Wednesday, Feb. 27, 2013 | 2 a.m.
A free road for the north, a toll road for the south.
Someone with a sharper wit than I came up with it, but the metaphor neatly encapsulates Southern Nevada’s raw deal compared with the rest of the state.
In one instance, however, it’s literally true — a free road from Reno to Carson City, a toll road from Las Vegas to Phoenix.
Visitors to the Legislature keep telling me about zipping from Reno to Carson City on the new Interstate 580, six lanes of modern convenience, which Gov. Brian Sandoval called “not just a home run, it’s a grand slam,” at a ribbon cutting last year.
It should be, for what it cost. Decades in the making, it was half a billion dollars for 8 1/2-miles, pricey because of its nine bridges, including one that spans 1,700 feet — the longest bridge of its kind in the world.
My colleague in the north David McGrath Schwartz last year described its automatic sprayers that apply a saline solution on the bridges in cold weather to prevent freezing, and an 8-foot fence to prevent deer from leaping to their deaths. (Keep them alive so we can hunt and kill them!)
When you’re driving the other road from Reno to Carson City in the valley below the new freeway — yes, they already had a road, but it wasn’t grand enough, apparently — you can see the engineering marvel hugging the side of a mountain. Between the two roads, there are 10 lanes — blessedly free of traffic and tolls — from Reno to Carson City.
Here in the south, where more than 70 percent of the population lives, many of us are familiar with the Boulder City bottleneck. But that’s just one of many annoyances as you try to get from here to Phoenix. More important for our economy, however, is the annoyance for people getting from Phoenix to here.
There aren’t two comparable cities in the entire United States without a freeway between them, and it costs our economy untold millions of dollars every year because Phoenix residents who might come to Vegas wind up vacationing elsewhere because they don’t want to drive on a road that’s more appropriate for 1930s Okies.
Now, however, we’re in the planning stages of Interstate 11 between here and Phoenix that will carry visitors and conventioneers but also help us expand the movement of goods and services.
And the best part is that Arizona, which wants to direct cargo from points south and west and send it north, is so eager to get it done that we only have to build 15 miles to their 250.
Imagine we are two islands that want to build a bridge to facilitate trade, and the other island is willing to build more than 90 percent of the bridge. Good deal, right?
But even that 15 miles that would take drivers around Boulder City — coming at a perfect time to be buying, building and investing in the future — is apparently too much for Nevada.
The 15 miles would be done in two phases, three miles in the first and 12 in the second. The last Legislature approved a study for — you guessed it — a toll road. The Nevada Department of Transportation is buying right-of-way and getting the usual resistance from property owners, who want unholy sums for their parcels.
This was recounted in the press this month, when Sandoval, who heads the transportation board, publicly expressed doubts about the project, saying he didn’t want to do phase one if phase two financing isn’t in place, fearing phase one would become a “road to nowhere.”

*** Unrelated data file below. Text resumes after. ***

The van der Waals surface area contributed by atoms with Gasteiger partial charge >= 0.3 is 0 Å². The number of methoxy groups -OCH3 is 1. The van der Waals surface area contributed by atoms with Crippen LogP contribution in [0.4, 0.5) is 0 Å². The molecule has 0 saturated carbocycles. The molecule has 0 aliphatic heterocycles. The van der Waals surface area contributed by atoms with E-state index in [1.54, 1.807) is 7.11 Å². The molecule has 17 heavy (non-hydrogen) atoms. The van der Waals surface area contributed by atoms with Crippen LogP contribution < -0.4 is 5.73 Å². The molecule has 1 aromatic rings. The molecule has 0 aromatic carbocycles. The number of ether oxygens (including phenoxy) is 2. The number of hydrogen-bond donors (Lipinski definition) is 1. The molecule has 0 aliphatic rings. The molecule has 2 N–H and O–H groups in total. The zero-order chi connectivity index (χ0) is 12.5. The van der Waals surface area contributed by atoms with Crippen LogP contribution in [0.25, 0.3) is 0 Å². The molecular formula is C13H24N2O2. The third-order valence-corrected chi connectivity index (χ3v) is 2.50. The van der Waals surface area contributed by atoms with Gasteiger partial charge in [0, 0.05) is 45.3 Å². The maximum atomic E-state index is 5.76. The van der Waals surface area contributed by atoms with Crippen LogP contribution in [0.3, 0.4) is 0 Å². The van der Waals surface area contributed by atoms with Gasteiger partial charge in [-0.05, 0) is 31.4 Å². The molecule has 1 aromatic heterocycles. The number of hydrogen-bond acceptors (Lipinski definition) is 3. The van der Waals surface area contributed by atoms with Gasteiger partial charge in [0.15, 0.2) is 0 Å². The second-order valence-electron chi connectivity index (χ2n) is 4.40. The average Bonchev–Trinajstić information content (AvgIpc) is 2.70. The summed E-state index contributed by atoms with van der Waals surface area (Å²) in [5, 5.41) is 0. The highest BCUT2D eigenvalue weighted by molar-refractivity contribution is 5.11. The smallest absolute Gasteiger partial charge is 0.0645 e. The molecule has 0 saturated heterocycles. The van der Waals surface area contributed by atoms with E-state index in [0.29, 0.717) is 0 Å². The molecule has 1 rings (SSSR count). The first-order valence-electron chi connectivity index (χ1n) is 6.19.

Which is true, except that Sandoval, as governor and head of the transportation board, has it within his power to make sure that phase two happens. But I’m not sure the governor — who has called Reno home most of his life — is really committed to it.
I’m reliably told the whole kerfuffle raised eyebrows in Arizona. And understandably — they must be wondering why they should build a 250-mile freeway if it’s going to empty out in the middle of Boulder City gridlock.
In a later interview, Sandoval assured me he’s committed to the project, which is why he worked with Sen. Joe Hardy on the bypass legislation in 2011.
“I’m just saying I want to make sure the money we’re spending is going to be appropriate so if we spend it and buy parcels and build the ramps to connect to the bypass, that there’s going to be a bypass to connect to.” He agreed the money would be “well spent” because it flows into the I-11 project.
Sandoval also said his support for “Project Neon,” a $1 billion-plus project which would relieve congestion around the Spaghetti Bowl, shows his commitment to Southern Nevada infrastructure.
I don’t find this convincing. To begin with, Project Neon may add capacity, but it’s not a new road like the interstate to Phoenix.
And, if Sandoval is committed to transportation infrastructure, then why is he raiding the highway fund to the tune of $126 million to balance his budget, while also claiming poverty when it comes to the Phoenix road?
The problem with the Phoenix road is that the toll would provide financing for just a quarter of phase two’s cost, which is $320 million.
When I asked Rudy Malfabon, the director the Nevada Department of Transportation, about this, he acknowledged the problem: “That’s the issue. Where would the funds come from for the rest?”
When I said his department should pay for it, Malfabon — a UNR graduate, naturally — said the department budget for road construction is $350 million per year, so we couldn’t very well use most of it for that one project.
I offered up a modest proposal: Toll that gleaming new road from Reno to Carson City, and use the money to build our road to Phoenix. The lobbyists using the toll road would just bill their Southern Nevada clients, so we’ll end up paying for it anyway.
My suggestion was met with what might be called awkward silence and then awkward laughter.
Southern legislators of both parties need to come together on this — build a road to Phoenix so our casinos can take more money from its 4.3 million residents, and do it now.